The serious effects of head injuries during contact sports
Earlier this month, Cam’ron Matthews, a junior high school football player from Texas, told teammates he felt dizzy before collapsing on the sidelines during a football game, according to news reports. The following day he passed away.
The cause of death is said to be an aneurysm, but further investigation is needed to understand whether or not the injury was football-related. Matthews is one of seven high school football players to pass away this season, causing many to look at what can be done to make contact sports safer.
“You have to look at more than just football when it comes to contact sports,” says Dr. Shahida Ahmad, neurologist at Advocate Trinity Hospital in Chicago. “Concussions and traumatic head injuries can happen in various levels with different sports. The good thing is that now we are having this discussion more than ever before with the focus often on football.”
An estimated one in 50 people or about 6 million people in the U.S. have an un-ruptured brain aneurysm, according to the National Brain Aneurysm Foundation. Ruptured brain aneurysms are fatal in about 40 percent of cases, and of those who survive, about 66 percent suffer from some permanent neurological deficit.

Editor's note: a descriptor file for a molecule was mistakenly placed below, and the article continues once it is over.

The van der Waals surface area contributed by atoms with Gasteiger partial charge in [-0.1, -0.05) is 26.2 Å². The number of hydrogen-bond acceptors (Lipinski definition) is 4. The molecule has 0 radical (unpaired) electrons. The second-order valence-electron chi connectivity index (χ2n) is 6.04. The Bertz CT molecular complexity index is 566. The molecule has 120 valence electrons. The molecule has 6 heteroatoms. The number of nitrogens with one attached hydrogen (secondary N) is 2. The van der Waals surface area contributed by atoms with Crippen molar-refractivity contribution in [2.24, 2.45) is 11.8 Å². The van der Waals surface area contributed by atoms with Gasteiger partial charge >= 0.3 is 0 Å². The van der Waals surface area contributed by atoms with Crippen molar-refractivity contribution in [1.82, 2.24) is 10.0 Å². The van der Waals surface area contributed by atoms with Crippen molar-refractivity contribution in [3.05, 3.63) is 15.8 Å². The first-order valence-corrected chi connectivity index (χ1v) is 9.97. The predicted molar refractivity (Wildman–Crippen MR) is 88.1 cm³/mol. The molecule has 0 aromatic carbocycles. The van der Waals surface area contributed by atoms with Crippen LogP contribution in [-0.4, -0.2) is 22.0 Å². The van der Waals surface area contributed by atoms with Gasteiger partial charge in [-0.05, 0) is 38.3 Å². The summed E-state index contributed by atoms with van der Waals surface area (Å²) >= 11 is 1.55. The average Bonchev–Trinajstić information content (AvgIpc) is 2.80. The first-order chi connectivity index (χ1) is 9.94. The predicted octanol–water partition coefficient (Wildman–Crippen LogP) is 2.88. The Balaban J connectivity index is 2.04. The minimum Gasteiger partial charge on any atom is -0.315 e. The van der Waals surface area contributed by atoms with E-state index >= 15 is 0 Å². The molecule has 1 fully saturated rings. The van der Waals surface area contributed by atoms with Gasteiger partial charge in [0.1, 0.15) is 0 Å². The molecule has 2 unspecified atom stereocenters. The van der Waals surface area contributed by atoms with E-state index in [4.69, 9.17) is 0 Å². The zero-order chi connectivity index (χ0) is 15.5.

According to the Brain Aneurysm Foundation, a brain aneurysm is an abnormal, weak bulging spot on the wall of a brain artery. Over time the blood flow within the artery pounds against the thinned portion of the wall, and aneurysms form silently from wear and tear on the arteries. An aneurysm can affect any vessel in the body, but those in the head can cause a serious medical condition.
According to the Brain Aneurysm Foundation, symptoms can be anything from pain above and behind the eye and double vision for non-ruptured aneurysms to stiff neck, seizures and loss of consciousness for ruptured aneurysms.
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